The Pros and Cons of Cool Roofs
If you start investigating eco-friendly materials for your roof, sooner or later you’re bound to come across the idea of a “cool roof”—a surface that’s specially designed to reflect heat, rather than absorb it. When you really stop and think about it, it makes total sense. After all, you wouldn’t throw on a black sweater and jeans to go out on a steamy summer day, would you? So why should your roof be clad in heat-absorbing dark colored shingles? Especially since that heat gain can transfer into the rest of your home, driving up cooling costs?
Well, that’s exactly what air conditioning experts and building-energy-use researchers were wondering when they first designed cool roofs. Their studies showed that light-colored, reflective materials reduced the need for air conditioning in building interiors, particularly during the hottest part of the day when cooling demand was highest. And without a bunch of heat-soaked surfaces dotting metropolitan areas, cool roofs might help reduce the urban heat island effect—the climatological buildup of heat and greenhouses gases in densely populated areas.
Unfortunately, cool roofs may not be all that they’re cracked up to be. Most notably, a prominent Stanford study revisited the effects of light-colored roof surfaces and found that they might actually speed up global warming, rather than working to reduce it. So is this controversial roof surface right for you? What are the pros and the cons? Read on for the full scoop.
What Exactly Is a Cool Roof?
No, it’s not a roof that wears shades. Typically composed of a heat-reflective material—like treated asphalt shingles, tiles, or just a roof surface painted with a special, reflective pigment—cool roofs can be installed during a roofing replacement project or by retrofitting existing shingles using a cool roof coating. In fact, many homeowners choose to add specialty coatings to their roof surfaces. These silicone, acrylic, or polymer paints typically contain UV resistant materials and can be applied to roof surfaces after the fact.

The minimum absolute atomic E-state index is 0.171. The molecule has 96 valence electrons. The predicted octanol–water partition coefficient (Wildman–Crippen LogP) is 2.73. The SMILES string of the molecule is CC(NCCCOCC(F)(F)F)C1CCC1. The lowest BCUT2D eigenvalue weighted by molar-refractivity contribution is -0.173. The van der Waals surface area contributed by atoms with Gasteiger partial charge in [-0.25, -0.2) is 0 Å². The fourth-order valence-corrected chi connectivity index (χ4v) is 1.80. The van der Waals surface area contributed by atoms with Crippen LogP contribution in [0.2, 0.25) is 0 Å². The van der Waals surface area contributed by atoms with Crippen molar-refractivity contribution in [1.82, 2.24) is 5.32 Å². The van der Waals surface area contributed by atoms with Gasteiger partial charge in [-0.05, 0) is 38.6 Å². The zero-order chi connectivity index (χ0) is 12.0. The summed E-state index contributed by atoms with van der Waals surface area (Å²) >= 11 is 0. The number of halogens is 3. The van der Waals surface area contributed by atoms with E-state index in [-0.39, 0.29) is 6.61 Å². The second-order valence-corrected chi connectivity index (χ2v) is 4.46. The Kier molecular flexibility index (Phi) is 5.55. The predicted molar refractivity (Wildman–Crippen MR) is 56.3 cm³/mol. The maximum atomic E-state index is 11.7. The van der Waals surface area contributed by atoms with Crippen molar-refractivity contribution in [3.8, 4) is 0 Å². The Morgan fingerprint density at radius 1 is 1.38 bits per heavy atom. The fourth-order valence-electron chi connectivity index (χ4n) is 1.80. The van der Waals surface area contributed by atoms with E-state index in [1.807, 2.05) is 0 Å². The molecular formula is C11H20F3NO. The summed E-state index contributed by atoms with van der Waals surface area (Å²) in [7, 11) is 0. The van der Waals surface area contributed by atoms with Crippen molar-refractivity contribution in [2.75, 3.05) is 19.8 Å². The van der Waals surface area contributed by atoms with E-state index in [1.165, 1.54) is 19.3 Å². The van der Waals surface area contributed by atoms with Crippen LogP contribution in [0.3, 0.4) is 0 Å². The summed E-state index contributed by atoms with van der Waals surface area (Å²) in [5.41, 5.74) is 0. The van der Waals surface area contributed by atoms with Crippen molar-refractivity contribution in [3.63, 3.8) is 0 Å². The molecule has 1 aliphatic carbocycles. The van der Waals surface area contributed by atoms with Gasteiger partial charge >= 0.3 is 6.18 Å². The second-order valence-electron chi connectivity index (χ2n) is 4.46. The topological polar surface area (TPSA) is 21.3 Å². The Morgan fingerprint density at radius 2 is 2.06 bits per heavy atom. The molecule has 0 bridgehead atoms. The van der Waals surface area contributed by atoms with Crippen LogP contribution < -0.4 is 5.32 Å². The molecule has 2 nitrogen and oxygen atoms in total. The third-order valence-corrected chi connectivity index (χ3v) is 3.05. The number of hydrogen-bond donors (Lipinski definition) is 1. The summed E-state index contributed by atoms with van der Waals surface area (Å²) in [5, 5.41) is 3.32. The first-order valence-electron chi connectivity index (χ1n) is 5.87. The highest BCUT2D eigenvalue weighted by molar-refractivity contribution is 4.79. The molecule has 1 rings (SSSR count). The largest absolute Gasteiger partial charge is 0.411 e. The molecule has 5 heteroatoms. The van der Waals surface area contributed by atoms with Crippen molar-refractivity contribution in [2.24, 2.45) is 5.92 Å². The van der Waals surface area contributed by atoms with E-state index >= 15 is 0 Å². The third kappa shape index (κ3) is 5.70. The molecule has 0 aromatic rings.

Cool Roofs Cut Cooling Costs in Hot Climates
Even opponents have to acknowledge that cool roofs cut air conditioning loads. According to the Department of Energy, roofs can easily reach up to 150 degrees Fahrenheit on the hottest days, whereas installing a cool roof reduces those surface temperatures by as much as 50 degrees. And when energy experts evaluated cool roofs in California, Florida, and Texas, they found that their installation reduced electricity demand during peak power times by 10 to 30 percent.
Cool roofs obviously work best for hot climates, where the cooling season is longer and air conditioning is in high demand. In fact, in colder areas, they may have the opposite effect, driving up heating costs in the winter.
But They Could Increase Global Warming
But the problem with cool roofs, as with many green products, is that the environmental impact as a whole needs to be weighed when evaluating their actual benefits. The newest research looked at the net global warming for light-colored surfaces, rather than its effect on a single building or small area. This analysis found that white roofs actually contribute to global warming rather than reducing it.
That’s because these surfaces set off a chain reaction that increases the amount of sun cities receive. The white surfaces reduce the vertical transport of moisture to the atmosphere, which in turn limits cloud coverage. That means less rain and an increase in drought conditions—the opposite of the intended effect. The finding highlights a flaw at the root of the cool roof philosophy—namely, that more research needs to be done before these surfaces can be declared energy efficient.
Sealing Your Attic: The Safest Way to Reduce Cooling Loads
Experts may not agree on the benefits of cool roofs. But most will tell you that you can reduce cooling costs by properly sealing off your attic from the rest of your home. That way, your air conditioning won’t leak from the interiors below. Floors should be properly insulated with insulation blankets and vapor barriers, if necessary. Gaps around soffits, utility chases, and recessed lights should be patched with drywall and sealed with expanding foam or silicone caulk. Additionally, you can add weatherstripping around your attic access door to create a super-sealed energy-saving effect. Now that’s a cool idea!
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